WATCH: Sumo Deadlift Technique for CrossFit Competitors and Weightlifters

TAGS: crossfit weightlifters, deadlift setup, deadlift form, deadlift stance, powerlifting belt, sumo deadlift, clint darden, CrossFit


The deadlift is often a challenge for experienced weightlifters or those who are successful in CrossFit. Weightlifters (and CrossFit competitors who regularly perform weightlifting movements) become accustomed to the position of the "first pull" in their cleans and snatches, and often attempt to deadlift in a similar position. This creates inefficiencies in the pull, reduces the weight lifted, and increases tension on the lower back. The good news is that these individuals are often very athletic and have tremendous potential to safely deadlift big weights with just a few adjustments.

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In this video, Clint gives advice to a good friend of his who has extensive experience in training, but not in powerlifting. The friend is a skilled weightlifter and is currently involved in CrossFit; he is a masters athlete and is competitive at the national level in CrossFit. As part of his training, this friend recently decided to register for a powerlifting meet. In preparation for this meet, he has run into issues training the deadlift.

To help understand the scope of the advice he's giving, Clint points out that could find 20 things wrong with his friend's deadlift technique, but that going into detail about those 20 things would be complicated and wouldn't help him improve. Instead, Clint says that the best way to improve execution of a lift is to pick out the one, two, or three major things that are being done incorrectly. If you fix those, everything else will probably fall into place.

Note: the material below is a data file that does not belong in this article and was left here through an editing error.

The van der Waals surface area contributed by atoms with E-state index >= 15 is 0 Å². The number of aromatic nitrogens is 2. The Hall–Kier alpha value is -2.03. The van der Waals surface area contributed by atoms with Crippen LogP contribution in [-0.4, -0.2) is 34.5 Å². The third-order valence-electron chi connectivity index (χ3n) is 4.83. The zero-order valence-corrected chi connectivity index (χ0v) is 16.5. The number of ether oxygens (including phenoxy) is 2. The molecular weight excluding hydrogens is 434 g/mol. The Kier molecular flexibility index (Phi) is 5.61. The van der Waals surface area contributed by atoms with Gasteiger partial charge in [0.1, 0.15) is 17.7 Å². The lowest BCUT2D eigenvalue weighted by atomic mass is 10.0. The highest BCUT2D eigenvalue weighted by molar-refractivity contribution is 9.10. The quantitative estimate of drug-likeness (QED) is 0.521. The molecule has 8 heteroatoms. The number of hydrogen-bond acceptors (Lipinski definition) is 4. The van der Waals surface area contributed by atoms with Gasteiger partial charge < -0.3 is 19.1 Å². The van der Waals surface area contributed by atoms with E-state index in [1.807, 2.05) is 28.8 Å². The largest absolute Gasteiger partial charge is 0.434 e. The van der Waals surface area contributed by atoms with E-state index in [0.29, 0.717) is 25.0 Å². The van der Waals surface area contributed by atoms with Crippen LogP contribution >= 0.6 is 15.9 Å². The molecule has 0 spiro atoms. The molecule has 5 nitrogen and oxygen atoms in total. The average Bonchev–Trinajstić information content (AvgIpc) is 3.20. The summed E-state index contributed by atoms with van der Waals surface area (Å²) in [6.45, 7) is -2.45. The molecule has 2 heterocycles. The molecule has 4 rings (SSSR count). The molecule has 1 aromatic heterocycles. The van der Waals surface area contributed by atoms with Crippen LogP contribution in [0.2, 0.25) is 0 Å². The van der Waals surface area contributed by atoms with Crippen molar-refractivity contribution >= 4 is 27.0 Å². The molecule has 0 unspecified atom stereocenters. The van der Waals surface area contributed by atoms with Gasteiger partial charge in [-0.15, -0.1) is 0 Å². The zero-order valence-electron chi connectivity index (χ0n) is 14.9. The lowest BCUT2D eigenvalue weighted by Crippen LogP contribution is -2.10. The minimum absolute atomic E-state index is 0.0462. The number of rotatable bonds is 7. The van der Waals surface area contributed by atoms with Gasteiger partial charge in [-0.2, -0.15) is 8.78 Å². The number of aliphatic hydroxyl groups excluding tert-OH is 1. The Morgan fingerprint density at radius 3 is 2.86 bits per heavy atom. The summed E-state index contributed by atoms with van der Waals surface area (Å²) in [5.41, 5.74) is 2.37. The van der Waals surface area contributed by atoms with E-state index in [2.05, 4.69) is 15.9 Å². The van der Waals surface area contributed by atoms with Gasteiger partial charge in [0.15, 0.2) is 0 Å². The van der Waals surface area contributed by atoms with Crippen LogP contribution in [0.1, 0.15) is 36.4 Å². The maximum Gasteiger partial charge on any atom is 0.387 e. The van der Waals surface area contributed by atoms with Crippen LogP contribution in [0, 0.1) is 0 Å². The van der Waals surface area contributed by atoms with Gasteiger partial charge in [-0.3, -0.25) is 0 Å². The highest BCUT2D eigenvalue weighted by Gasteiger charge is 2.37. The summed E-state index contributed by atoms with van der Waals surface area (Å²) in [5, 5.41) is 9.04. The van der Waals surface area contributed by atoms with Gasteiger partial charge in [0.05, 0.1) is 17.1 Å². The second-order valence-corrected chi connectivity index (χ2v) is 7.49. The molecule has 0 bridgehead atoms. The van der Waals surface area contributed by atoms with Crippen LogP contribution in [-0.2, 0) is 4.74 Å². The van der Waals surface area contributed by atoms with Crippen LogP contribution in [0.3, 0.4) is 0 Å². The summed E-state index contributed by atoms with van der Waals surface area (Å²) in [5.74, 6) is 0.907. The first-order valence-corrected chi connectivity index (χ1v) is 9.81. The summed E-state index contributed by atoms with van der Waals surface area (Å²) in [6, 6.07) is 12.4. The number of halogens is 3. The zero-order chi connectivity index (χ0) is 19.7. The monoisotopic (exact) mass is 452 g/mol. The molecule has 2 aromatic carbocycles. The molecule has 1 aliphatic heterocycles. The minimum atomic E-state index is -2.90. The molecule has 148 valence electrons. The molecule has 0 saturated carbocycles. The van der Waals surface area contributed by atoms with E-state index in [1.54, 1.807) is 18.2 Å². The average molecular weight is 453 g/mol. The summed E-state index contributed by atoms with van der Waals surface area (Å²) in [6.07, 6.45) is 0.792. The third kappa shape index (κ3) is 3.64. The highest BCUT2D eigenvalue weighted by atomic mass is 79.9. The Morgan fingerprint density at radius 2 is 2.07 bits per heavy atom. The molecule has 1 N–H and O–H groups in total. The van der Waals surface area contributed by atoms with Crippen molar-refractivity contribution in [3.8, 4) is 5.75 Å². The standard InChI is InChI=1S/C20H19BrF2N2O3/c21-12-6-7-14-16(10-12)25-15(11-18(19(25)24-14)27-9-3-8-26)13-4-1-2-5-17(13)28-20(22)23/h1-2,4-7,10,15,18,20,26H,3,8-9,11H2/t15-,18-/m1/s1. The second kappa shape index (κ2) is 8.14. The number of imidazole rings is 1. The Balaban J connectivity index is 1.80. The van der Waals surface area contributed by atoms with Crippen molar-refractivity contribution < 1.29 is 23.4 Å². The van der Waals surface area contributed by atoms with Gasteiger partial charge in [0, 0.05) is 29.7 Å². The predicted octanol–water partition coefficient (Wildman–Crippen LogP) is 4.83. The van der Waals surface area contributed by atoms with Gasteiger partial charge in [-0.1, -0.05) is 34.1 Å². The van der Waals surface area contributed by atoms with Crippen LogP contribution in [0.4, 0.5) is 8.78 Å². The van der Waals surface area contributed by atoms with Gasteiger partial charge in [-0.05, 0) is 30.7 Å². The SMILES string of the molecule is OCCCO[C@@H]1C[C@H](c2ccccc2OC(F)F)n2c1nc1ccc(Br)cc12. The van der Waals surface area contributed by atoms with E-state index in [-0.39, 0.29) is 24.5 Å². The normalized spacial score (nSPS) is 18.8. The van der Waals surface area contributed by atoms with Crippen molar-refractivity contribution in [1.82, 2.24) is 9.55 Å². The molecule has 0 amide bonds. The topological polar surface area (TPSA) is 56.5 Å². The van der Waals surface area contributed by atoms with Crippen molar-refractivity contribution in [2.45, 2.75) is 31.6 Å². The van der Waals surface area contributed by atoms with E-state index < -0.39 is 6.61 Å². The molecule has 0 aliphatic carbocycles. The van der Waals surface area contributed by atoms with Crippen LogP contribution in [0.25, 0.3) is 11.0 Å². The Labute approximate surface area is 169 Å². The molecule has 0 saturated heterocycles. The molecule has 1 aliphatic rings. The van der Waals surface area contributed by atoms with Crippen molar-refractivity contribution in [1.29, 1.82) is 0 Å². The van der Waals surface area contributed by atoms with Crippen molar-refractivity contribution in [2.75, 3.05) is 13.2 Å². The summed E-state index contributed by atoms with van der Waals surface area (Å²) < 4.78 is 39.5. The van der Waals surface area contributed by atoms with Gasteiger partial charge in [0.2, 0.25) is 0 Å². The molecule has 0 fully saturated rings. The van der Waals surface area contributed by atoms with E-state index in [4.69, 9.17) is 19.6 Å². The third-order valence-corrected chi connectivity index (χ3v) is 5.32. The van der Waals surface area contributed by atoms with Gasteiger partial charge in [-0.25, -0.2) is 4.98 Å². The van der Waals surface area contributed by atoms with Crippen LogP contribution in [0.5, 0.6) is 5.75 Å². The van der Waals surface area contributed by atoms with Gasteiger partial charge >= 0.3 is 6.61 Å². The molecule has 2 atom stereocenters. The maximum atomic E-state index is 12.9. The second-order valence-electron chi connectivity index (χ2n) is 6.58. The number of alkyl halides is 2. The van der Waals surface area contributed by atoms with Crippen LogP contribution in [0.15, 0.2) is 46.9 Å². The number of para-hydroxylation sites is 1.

First, Clint discusses setup. His advice is to begin by using a proper powerlifting belt. He points out a common misconception about belts: most people think that you want the belt to be thick in the back so that you have support for your lower back. This is incorrect. You actually want support in the front so that you have, in essence, another layer of thick abs. You also don't want to wear your belt as tight as possible. It is more beneficial to wear it a notch loose so that you are able to push your stomach out against the belt to create tension. This improves your lift by increasing the circumference of your waist during the lift, thereby making your body more stable. This is the same principle that enables a pyramid with a wider base to be more stable.

Second, Clint looks at stance. In a sumo deadlift position, the goal is to make sure that you are able to use your hamstring without putting too much pressure on your hips. To help find the best stance, Clint says to think about "presenting your chest." Your sumo deadlift stance should allow you to keep your chest and head up, as if you are having a photo taken and want the front of your shirt showing. In this stance, when you deadlift, you should feel your hamstrings curl against the floor instead of feeling your lower back pull the weight up. This will engage the proper muscles to not only lift more weight but also protect the back.

Clint then shows several diagrams to help demonstrate proper setup and technique. He says to always think of the deadlift as a triangle: your feet represent one point, your hips represent another point, and your shoulders represent the third point. The goal is to rotate this triangle so that the point that represents your shoulders is behind the point that represents your feet and behind the barbell. This varies very slightly between conventional and deadlift styles, and Clint shows how.

In summary:

  • Present your chest
  • Get your head up
  • Push your knees out
  • Push your belly out against your belt
  • Get your shoulders behind the bar
  • Use your hamstrings to lift the weight


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